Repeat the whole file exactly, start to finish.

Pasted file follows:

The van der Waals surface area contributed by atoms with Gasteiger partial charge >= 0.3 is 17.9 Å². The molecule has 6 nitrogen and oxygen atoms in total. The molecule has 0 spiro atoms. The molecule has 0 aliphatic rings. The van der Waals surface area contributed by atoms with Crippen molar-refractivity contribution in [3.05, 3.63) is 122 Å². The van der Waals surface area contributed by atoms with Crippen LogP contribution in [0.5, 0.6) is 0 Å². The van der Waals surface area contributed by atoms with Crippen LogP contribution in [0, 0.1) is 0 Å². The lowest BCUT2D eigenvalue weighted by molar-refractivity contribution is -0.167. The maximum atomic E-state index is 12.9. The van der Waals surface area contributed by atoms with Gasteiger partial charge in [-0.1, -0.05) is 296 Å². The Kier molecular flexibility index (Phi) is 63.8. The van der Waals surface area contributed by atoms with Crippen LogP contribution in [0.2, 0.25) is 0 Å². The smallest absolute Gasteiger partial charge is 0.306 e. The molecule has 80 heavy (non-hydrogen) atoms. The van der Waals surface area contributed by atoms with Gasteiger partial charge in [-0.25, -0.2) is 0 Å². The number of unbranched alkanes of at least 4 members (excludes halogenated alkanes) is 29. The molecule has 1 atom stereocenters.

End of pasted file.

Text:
The van der Waals surface area contributed by atoms with Gasteiger partial charge >= 0.3 is 17.9 Å². The molecule has 6 nitrogen and oxygen atoms in total. The molecule has 0 spiro atoms. The molecule has 0 aliphatic rings. The van der Waals surface area contributed by atoms with Crippen molar-refractivity contribution in [3.05, 3.63) is 122 Å². The van der Waals surface area contributed by atoms with Crippen LogP contribution in [0.5, 0.6) is 0 Å². The van der Waals surface area contributed by atoms with Crippen LogP contribution in [0, 0.1) is 0 Å². The lowest BCUT2D eigenvalue weighted by molar-refractivity contribution is -0.167. The maximum atomic E-state index is 12.9. The van der Waals surface area contributed by atoms with Gasteiger partial charge in [-0.1, -0.05) is 296 Å². The Kier molecular flexibility index (Phi) is 63.8. The van der Waals surface area contributed by atoms with Crippen LogP contribution in [0.2, 0.25) is 0 Å². The smallest absolute Gasteiger partial charge is 0.306 e. The molecule has 80 heavy (non-hydrogen) atoms. The van der Waals surface area contributed by atoms with Gasteiger partial charge in [-0.25, -0.2) is 0 Å². The number of unbranched alkanes of at least 4 members (excludes halogenated alkanes) is 29. The molecule has 1 atom stereocenters.